A key change in the process of awarding rail franchises is to be introduced to avoid the kind of high-profile legal battle that has erupted over the East Coast Main Line.
Ministers are to insist that no licences are to be awarded by the Government until access to the route in question has been established, the Office of Rail Regulation (ORR) said.
Great North Eastern Railways is taking the ORR to court for allowing a competitor access to its east coast route a year after it was awarded the franchise and will see the change as an acknowledgement that the process was critically flawed.
The company is challenging the decision to grant Grand Central Railway a licence to run services from Sunderland to London instead of allowing GNER to run more trains between the capital and Leeds. The Rail Regulator is being accused of breaching European rules on state aid and distorting competition.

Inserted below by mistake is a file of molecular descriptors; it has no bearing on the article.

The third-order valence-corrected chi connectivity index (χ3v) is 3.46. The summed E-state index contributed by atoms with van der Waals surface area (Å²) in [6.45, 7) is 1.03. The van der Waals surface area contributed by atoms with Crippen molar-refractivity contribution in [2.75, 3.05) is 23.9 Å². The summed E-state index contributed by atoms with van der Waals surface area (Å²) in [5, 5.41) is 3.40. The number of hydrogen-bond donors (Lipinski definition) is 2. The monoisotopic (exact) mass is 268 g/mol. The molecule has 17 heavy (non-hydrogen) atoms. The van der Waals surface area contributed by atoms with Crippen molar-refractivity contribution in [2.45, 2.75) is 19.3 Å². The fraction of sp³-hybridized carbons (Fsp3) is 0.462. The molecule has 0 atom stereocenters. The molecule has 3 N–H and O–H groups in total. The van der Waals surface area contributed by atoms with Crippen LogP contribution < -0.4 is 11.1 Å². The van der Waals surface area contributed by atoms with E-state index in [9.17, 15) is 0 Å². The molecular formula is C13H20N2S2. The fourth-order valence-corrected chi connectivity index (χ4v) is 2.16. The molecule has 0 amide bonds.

The ORR conceded yesterday that "on reflection" the franchise bidding process should have taken place after the decision on access. Chris Bolt, the ORR chairman, said there would be "a more sensible way of doing things in future". There was no question of setting access rights "in stone" but new franchisees should know how much competition there would be in the foreseeable future.
It is understood ministers were furious with the ORR's decision because it called into question GNER's ability to pay £1.3bn to the Exchequer over the next 10 years. But senior ORR officials insisted that Alistair Darling and Douglas Alexander, his successor as Transport Secretary, both agreed that the regulator should maintain its independence from the Government.
Bill Emery, the chief executive of the ORR, said it would "vigorously defend" its strategy. He warned Network Rail directors that they would have to do a "lot more" to earn their bonuses next year. Board members received £1m in extra payments despite a five-fold increase in losses last year to £232m. John Armitt, the chief executive, received a 30 per cent increase in bonus payments.Reuse content